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7 min read

Simplify project estimation with 6 intuitive methods

Avoid cost overruns and missed deadlines by accurately forecasting resources and time with these six powerful project estimation methods.
From Team '23

Tempo Team

Project management requires careful preparation. A project manager needs to know how much money, expertise, and time team members will require to accomplish the intended goals.

Although you can’t pinpoint the precise resources needed to deliver a successful project before you begin, you can reliably predict these totals using project estimation techniques. With a rigorous project planning and management process, you can produce resource and cost estimations that ensure your team has what it needs to succeed. 

These estimation methods require accurate information and ongoing communication with stakeholders to ensure their veracity. If you’ve never produced an estimate, the process may seem intimidating. However, your estimates will become more reliable once you familiarize yourself with the process, consult your peers, and gain some experience.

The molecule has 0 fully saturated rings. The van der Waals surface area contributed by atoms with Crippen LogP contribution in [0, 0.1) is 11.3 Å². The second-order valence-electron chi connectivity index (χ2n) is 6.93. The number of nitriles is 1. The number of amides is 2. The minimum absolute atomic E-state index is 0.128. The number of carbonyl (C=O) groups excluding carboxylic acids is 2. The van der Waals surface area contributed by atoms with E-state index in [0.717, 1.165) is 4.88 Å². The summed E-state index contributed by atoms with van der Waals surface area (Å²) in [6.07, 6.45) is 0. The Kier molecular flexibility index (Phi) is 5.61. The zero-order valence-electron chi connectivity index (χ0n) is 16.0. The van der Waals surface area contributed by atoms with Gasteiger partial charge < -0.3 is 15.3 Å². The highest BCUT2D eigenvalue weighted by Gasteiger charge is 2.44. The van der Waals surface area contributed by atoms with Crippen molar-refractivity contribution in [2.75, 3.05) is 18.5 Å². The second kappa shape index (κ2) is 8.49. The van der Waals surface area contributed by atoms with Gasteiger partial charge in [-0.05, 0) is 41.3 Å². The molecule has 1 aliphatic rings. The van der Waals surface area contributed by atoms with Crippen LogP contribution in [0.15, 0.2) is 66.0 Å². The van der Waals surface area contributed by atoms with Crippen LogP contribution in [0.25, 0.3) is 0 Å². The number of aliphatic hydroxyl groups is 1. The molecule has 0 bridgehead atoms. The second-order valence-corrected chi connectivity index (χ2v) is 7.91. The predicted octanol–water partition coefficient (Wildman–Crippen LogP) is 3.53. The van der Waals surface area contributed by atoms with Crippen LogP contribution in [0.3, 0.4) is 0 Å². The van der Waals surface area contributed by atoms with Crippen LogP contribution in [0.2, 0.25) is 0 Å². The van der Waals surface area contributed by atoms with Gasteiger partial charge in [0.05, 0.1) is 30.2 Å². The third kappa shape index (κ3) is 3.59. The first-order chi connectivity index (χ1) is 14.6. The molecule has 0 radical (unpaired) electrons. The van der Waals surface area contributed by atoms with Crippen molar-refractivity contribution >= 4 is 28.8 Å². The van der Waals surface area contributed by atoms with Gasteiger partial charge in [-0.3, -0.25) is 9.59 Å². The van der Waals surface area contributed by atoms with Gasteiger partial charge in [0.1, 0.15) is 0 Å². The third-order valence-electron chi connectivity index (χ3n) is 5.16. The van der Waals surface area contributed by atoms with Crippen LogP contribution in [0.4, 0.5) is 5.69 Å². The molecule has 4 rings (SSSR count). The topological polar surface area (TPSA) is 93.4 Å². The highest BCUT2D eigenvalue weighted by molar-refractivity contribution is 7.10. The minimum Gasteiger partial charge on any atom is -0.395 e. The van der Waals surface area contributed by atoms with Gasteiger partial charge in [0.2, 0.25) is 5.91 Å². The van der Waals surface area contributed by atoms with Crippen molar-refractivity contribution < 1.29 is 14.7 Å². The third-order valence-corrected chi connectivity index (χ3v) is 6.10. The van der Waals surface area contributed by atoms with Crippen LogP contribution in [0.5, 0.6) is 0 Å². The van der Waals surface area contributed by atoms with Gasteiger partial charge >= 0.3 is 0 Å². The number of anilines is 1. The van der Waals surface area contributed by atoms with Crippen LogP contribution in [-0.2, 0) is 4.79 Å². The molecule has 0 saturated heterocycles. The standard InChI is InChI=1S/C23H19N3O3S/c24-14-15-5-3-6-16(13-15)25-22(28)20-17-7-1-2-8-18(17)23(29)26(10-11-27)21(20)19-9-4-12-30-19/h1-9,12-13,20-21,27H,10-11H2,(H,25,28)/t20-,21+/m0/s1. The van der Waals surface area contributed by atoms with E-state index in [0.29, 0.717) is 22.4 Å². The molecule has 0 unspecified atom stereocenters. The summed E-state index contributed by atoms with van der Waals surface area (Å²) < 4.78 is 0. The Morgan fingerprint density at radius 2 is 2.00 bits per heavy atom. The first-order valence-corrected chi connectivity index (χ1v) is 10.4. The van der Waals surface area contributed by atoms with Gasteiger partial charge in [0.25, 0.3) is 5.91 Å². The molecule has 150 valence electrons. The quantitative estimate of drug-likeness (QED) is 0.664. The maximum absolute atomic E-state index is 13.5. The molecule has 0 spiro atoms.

What is project estimation?

When project management generates an estimation, they consider every aspect of the initiative. They review data from previously completed work, similar projects or tasks, and expert input to establish expected timelines and budgets. Managers consider everything the team needs from start to finish (e.g., time, money, and resources) to deliver the required outcomes. 

The estimator considers vital information about technical elements from:

  • Subject matter experts

  • Industry professionals

  • Project team members

They then balance those factors against the client’s needs. A project manager can better understand a client’s requirements by learning about their:

  • Expectations

  • Definition of success

  • Best- and worst-case scenario budgets

After gathering information, leadership combines their historical data, expert opinions, and best judgment with client input to generate a project budget and resource list. 

How to properly execute a project estimation

Project estimation is a rigorous process. You must consider crucial elements of the project plan, such as staffing, funding, and timing, to determine the project’s viability. Only then can you establish a capacity plan

Here’s a breakdown of the information needed to calculate an estimation:


An accurate estimate of the work’s total cost allows you to deliver the project within budget and allocate funds to cover unexpected issues, such as scope creep or risk emergence.